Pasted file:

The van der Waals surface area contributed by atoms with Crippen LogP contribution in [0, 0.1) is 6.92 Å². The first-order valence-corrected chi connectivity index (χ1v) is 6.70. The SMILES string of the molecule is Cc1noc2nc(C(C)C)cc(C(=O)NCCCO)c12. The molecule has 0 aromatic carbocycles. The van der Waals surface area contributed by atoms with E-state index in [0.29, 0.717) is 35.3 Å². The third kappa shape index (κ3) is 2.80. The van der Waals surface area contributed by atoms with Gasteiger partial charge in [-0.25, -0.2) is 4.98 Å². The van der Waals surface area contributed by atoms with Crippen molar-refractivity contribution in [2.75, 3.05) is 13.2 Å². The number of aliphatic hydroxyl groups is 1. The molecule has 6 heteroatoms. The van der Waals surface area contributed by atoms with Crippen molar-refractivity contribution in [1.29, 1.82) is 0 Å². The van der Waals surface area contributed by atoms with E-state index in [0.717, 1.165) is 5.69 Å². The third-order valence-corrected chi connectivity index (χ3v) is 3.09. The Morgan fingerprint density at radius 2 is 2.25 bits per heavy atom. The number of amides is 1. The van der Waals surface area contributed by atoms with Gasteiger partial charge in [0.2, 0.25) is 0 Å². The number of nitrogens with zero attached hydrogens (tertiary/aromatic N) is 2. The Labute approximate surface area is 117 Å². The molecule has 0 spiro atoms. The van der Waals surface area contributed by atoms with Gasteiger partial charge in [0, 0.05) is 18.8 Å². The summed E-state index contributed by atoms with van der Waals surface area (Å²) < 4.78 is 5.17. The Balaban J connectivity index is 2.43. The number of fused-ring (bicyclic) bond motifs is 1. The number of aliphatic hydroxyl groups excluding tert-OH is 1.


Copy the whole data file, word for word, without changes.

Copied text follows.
The van der Waals surface area contributed by atoms with Crippen LogP contribution in [0, 0.1) is 6.92 Å². The first-order valence-corrected chi connectivity index (χ1v) is 6.70. The SMILES string of the molecule is Cc1noc2nc(C(C)C)cc(C(=O)NCCCO)c12. The molecule has 0 aromatic carbocycles. The van der Waals surface area contributed by atoms with E-state index in [0.29, 0.717) is 35.3 Å². The third kappa shape index (κ3) is 2.80. The van der Waals surface area contributed by atoms with Gasteiger partial charge in [-0.25, -0.2) is 4.98 Å². The van der Waals surface area contributed by atoms with Crippen molar-refractivity contribution in [2.75, 3.05) is 13.2 Å². The number of aliphatic hydroxyl groups is 1. The molecule has 6 heteroatoms. The van der Waals surface area contributed by atoms with Crippen molar-refractivity contribution in [1.29, 1.82) is 0 Å². The van der Waals surface area contributed by atoms with E-state index in [0.717, 1.165) is 5.69 Å². The third-order valence-corrected chi connectivity index (χ3v) is 3.09. The Morgan fingerprint density at radius 2 is 2.25 bits per heavy atom. The number of amides is 1. The van der Waals surface area contributed by atoms with Gasteiger partial charge in [0.2, 0.25) is 0 Å². The number of nitrogens with zero attached hydrogens (tertiary/aromatic N) is 2. The Labute approximate surface area is 117 Å². The molecule has 0 spiro atoms. The van der Waals surface area contributed by atoms with Gasteiger partial charge in [0, 0.05) is 18.8 Å². The summed E-state index contributed by atoms with van der Waals surface area (Å²) < 4.78 is 5.17. The Balaban J connectivity index is 2.43. The number of fused-ring (bicyclic) bond motifs is 1. The number of aliphatic hydroxyl groups excluding tert-OH is 1.